Object Lifecycle

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Overloading Methods and Constructors Java Programming
Object Lifecycle
Nested Classes
Navigate Classes and Objects topic: v  d  e )

Before a Java object can be created the class byte code must be loaded from the file system (with .class extension) to memory. This process of locating the byte code for a given class name and converting that code into a Java class instance is known as class loading. There is one class created for each type of Java class.

All objects in Java programs are created on heap memory. An object is created based on its class. You can consider a class as a blueprint, template, or a description how to create an object. When an object is created, memory is allocated to hold the object properties. An object reference pointing to that memory location is also created. To use the object in the future, that object reference has to be stored as a local variable or as an object member variable.

The Java Virtual Machine (JVM) keeps track of the usage of object references. If there are no more reference to the object, the object can not be used any more and becomes garbage. After a while the heap memory will be full of unused objects. The JVM collects those garbage objects and frees the memory they allocated, so the memory can be reused again when a new object is created. See below a simple example:

Example Code section 4.30: Object creation.
  1. {
    
  2.   // Create an object
    
  3.   MyObject obj = new MyObject();
    
  4.  
    
  5.   // Use the object
    
  6.   obj.printMyValues();
    
  7. }
    

The obj variable contains the object reference pointing to an object created from the MyObject class. The obj object reference is in scope inside the { }. After the } the object becomes garbage. Object references can be passed in to methods and can be returned from methods.

Creating object with the new keyword[edit]

99% of new objects are created using the new keyword.

Computer code Code listing 4.13: MyProgram.java
  1. public class MyProgram {
    
  2.  
    
  3.   public static void main(String[] args) {
    
  4.     // Create an 'MyObject' for the first time the application started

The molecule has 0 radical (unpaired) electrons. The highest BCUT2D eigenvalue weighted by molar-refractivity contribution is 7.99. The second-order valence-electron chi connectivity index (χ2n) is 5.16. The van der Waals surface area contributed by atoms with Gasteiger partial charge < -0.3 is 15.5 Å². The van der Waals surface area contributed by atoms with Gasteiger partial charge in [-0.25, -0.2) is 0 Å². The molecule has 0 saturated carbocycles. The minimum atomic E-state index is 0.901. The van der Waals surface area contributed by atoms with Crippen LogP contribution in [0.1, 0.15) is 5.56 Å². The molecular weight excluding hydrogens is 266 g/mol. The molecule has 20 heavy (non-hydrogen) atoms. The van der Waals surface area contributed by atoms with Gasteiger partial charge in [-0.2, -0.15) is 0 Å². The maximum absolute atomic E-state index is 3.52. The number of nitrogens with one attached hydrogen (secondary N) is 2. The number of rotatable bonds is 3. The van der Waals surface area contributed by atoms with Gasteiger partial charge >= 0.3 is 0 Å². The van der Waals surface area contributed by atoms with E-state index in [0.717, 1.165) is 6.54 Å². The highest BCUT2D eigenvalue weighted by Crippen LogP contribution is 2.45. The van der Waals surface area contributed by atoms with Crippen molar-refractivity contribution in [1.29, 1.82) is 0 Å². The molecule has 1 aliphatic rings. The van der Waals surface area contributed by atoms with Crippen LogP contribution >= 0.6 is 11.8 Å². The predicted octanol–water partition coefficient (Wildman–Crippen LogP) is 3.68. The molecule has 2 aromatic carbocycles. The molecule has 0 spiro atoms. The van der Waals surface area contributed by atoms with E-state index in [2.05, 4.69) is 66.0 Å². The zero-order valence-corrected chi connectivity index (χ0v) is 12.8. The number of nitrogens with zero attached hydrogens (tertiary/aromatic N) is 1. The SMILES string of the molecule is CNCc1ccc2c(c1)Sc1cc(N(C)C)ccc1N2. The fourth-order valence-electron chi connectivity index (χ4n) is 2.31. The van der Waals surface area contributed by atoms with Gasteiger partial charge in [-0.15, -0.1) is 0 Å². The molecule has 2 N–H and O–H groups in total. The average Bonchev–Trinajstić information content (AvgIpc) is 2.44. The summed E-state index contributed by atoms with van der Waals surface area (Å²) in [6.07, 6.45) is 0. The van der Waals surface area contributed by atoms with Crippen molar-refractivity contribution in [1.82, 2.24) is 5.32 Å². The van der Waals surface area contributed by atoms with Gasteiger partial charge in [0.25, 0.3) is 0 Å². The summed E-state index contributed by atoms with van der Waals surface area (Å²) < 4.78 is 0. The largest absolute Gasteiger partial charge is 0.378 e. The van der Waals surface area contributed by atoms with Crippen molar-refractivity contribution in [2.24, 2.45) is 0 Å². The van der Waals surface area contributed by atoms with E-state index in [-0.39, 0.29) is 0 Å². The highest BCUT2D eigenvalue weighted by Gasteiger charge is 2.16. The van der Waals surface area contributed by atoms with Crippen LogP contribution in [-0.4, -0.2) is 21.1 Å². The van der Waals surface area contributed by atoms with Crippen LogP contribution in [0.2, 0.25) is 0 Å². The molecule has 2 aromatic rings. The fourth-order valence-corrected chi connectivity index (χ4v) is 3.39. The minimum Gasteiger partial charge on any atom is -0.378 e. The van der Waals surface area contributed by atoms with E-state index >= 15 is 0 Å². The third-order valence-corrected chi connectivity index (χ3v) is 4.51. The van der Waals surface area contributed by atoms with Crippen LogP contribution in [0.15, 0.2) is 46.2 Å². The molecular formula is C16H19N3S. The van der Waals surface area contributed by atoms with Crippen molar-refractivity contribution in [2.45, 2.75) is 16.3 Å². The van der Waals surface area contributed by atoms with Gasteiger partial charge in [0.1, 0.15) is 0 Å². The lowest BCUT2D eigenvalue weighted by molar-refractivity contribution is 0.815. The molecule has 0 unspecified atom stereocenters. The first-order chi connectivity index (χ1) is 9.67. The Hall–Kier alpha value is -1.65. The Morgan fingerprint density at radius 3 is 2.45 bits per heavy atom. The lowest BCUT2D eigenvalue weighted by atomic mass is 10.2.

5.     MyObject obj = new MyObject();
    
  6.   }
    
  7. }
    

When an object from the MyObject class is created for the first time, the JVM searches the file system for the definition of the class, that is the Java byte code. The file has the extension of *.class. The CLASSPATH environment variable contains locations where Java classes are stored. The JVM is looking for the MyObject.class file. Depending on which package the class belongs to, the package name will be translated to a directory path.

When the MyObject.class file is found, the JVM's class loader loads the class in memory, and creates a Class object. The JVM stores the code in memory, allocates memory for the static variables, and executes any static initialize block. Memory is not allocated for the object member variables at this point, memory will be allocated for them when an instance of the class, an object, is created.

There is no limit on how many objects from the same class can be created. Code and static variables are stored only once, no matter how many objects are created. Memory is allocated for the object member variables when the object is created. Thus, the size of an object is determined not by its code's size but by the memory it needs for its member variables to be stored.

Creating object by cloning an object[edit]

Cloning is not automatically available to classes. There is some help though, as all Java objects inherit the protected Object clone() method. This base method would allocate the memory and do the bit by bit copying of the object's states.

You may ask why we need this clone method. Couldn't I create a constructor and just passing in the same object, and do the copying variable by variable? Let's see:

Computer code Code listing 4.14: MyObject.java
  1. public class MyObject {
    
  2.    private int memberVar;
    
  3. ...
    
  4.    MyObject(MyObject obj) {